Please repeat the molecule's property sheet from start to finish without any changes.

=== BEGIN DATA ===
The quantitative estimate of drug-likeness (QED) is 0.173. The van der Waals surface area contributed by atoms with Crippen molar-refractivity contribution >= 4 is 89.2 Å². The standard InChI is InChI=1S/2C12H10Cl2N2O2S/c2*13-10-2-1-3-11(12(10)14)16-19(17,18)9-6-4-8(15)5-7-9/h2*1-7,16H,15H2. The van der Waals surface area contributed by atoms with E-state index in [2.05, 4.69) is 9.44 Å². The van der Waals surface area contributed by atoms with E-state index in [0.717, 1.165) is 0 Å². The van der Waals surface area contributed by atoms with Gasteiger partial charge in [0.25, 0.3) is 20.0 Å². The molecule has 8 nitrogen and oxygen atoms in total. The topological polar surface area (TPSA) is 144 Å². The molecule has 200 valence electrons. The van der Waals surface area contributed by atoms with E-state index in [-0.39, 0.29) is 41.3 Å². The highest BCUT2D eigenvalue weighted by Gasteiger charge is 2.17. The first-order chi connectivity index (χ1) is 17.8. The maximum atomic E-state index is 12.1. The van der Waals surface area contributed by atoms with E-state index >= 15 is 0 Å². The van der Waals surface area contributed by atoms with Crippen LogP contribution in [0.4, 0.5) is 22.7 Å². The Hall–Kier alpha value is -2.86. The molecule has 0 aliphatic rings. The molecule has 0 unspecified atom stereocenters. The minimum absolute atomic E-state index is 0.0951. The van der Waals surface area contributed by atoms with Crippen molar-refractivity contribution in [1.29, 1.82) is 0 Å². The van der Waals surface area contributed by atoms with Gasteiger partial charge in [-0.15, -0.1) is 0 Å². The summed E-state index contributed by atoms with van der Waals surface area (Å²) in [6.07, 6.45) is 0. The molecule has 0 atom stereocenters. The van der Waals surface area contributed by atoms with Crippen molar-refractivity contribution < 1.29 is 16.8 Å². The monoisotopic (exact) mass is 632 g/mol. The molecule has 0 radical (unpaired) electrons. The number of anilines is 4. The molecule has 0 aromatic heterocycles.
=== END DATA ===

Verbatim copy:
The quantitative estimate of drug-likeness (QED) is 0.173. The van der Waals surface area contributed by atoms with Crippen molar-refractivity contribution >= 4 is 89.2 Å². The standard InChI is InChI=1S/2C12H10Cl2N2O2S/c2*13-10-2-1-3-11(12(10)14)16-19(17,18)9-6-4-8(15)5-7-9/h2*1-7,16H,15H2. The van der Waals surface area contributed by atoms with E-state index in [2.05, 4.69) is 9.44 Å². The van der Waals surface area contributed by atoms with E-state index in [0.717, 1.165) is 0 Å². The van der Waals surface area contributed by atoms with Gasteiger partial charge in [0.25, 0.3) is 20.0 Å². The molecule has 8 nitrogen and oxygen atoms in total. The topological polar surface area (TPSA) is 144 Å². The molecule has 200 valence electrons. The van der Waals surface area contributed by atoms with E-state index in [-0.39, 0.29) is 41.3 Å². The highest BCUT2D eigenvalue weighted by Gasteiger charge is 2.17. The first-order chi connectivity index (χ1) is 17.8. The maximum atomic E-state index is 12.1. The van der Waals surface area contributed by atoms with E-state index >= 15 is 0 Å². The van der Waals surface area contributed by atoms with Crippen LogP contribution in [0.4, 0.5) is 22.7 Å². The Hall–Kier alpha value is -2.86. The molecule has 0 aliphatic rings. The molecule has 0 unspecified atom stereocenters. The minimum absolute atomic E-state index is 0.0951. The van der Waals surface area contributed by atoms with Crippen molar-refractivity contribution in [1.29, 1.82) is 0 Å². The van der Waals surface area contributed by atoms with Gasteiger partial charge in [-0.15, -0.1) is 0 Å². The summed E-state index contributed by atoms with van der Waals surface area (Å²) in [6.07, 6.45) is 0. The molecule has 0 atom stereocenters. The van der Waals surface area contributed by atoms with Crippen molar-refractivity contribution < 1.29 is 16.8 Å². The monoisotopic (exact) mass is 632 g/mol. The molecule has 0 radical (unpaired) electrons. The number of anilines is 4. The molecule has 0 aromatic heterocycles.